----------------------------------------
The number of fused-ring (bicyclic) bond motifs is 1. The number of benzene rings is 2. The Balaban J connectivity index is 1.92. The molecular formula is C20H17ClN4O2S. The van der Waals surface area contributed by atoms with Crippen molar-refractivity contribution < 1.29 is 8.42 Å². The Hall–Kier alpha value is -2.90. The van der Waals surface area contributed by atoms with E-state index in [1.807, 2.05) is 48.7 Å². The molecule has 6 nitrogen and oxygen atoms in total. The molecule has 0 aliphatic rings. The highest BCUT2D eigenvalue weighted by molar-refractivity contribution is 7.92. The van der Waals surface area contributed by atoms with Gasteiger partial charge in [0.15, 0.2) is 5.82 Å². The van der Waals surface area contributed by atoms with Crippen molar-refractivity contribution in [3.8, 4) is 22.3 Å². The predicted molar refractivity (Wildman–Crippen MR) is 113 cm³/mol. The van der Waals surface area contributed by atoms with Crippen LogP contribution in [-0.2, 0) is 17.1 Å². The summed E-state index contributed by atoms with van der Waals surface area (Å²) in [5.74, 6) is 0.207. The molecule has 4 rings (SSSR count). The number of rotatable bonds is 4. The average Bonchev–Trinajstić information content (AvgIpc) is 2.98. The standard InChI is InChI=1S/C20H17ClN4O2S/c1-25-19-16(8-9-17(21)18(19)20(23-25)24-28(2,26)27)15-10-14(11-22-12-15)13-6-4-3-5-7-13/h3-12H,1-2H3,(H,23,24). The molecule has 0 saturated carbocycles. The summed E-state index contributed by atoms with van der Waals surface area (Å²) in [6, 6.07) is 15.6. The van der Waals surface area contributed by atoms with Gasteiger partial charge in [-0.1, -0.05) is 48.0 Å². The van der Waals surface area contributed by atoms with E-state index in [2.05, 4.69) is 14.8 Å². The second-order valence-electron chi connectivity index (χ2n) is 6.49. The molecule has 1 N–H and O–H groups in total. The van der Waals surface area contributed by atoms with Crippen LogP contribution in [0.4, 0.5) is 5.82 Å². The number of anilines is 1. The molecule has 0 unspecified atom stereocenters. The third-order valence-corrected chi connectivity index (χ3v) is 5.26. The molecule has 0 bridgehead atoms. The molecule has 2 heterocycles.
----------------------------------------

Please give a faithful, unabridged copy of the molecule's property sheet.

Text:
The number of fused-ring (bicyclic) bond motifs is 1. The number of benzene rings is 2. The Balaban J connectivity index is 1.92. The molecular formula is C20H17ClN4O2S. The van der Waals surface area contributed by atoms with Crippen molar-refractivity contribution < 1.29 is 8.42 Å². The Hall–Kier alpha value is -2.90. The van der Waals surface area contributed by atoms with E-state index in [1.807, 2.05) is 48.7 Å². The molecule has 6 nitrogen and oxygen atoms in total. The molecule has 0 aliphatic rings. The highest BCUT2D eigenvalue weighted by molar-refractivity contribution is 7.92. The van der Waals surface area contributed by atoms with Gasteiger partial charge in [0.15, 0.2) is 5.82 Å². The van der Waals surface area contributed by atoms with Crippen molar-refractivity contribution in [3.8, 4) is 22.3 Å². The predicted molar refractivity (Wildman–Crippen MR) is 113 cm³/mol. The van der Waals surface area contributed by atoms with Crippen LogP contribution in [-0.2, 0) is 17.1 Å². The summed E-state index contributed by atoms with van der Waals surface area (Å²) in [5.74, 6) is 0.207. The molecule has 4 rings (SSSR count). The number of rotatable bonds is 4. The average Bonchev–Trinajstić information content (AvgIpc) is 2.98. The standard InChI is InChI=1S/C20H17ClN4O2S/c1-25-19-16(8-9-17(21)18(19)20(23-25)24-28(2,26)27)15-10-14(11-22-12-15)13-6-4-3-5-7-13/h3-12H,1-2H3,(H,23,24). The molecule has 0 saturated carbocycles. The summed E-state index contributed by atoms with van der Waals surface area (Å²) in [6, 6.07) is 15.6. The van der Waals surface area contributed by atoms with Gasteiger partial charge in [-0.1, -0.05) is 48.0 Å². The van der Waals surface area contributed by atoms with E-state index in [2.05, 4.69) is 14.8 Å². The second-order valence-electron chi connectivity index (χ2n) is 6.49. The molecule has 1 N–H and O–H groups in total. The van der Waals surface area contributed by atoms with Crippen LogP contribution in [0.4, 0.5) is 5.82 Å². The number of anilines is 1. The molecule has 0 unspecified atom stereocenters. The third-order valence-corrected chi connectivity index (χ3v) is 5.26. The molecule has 0 bridgehead atoms. The molecule has 2 heterocycles.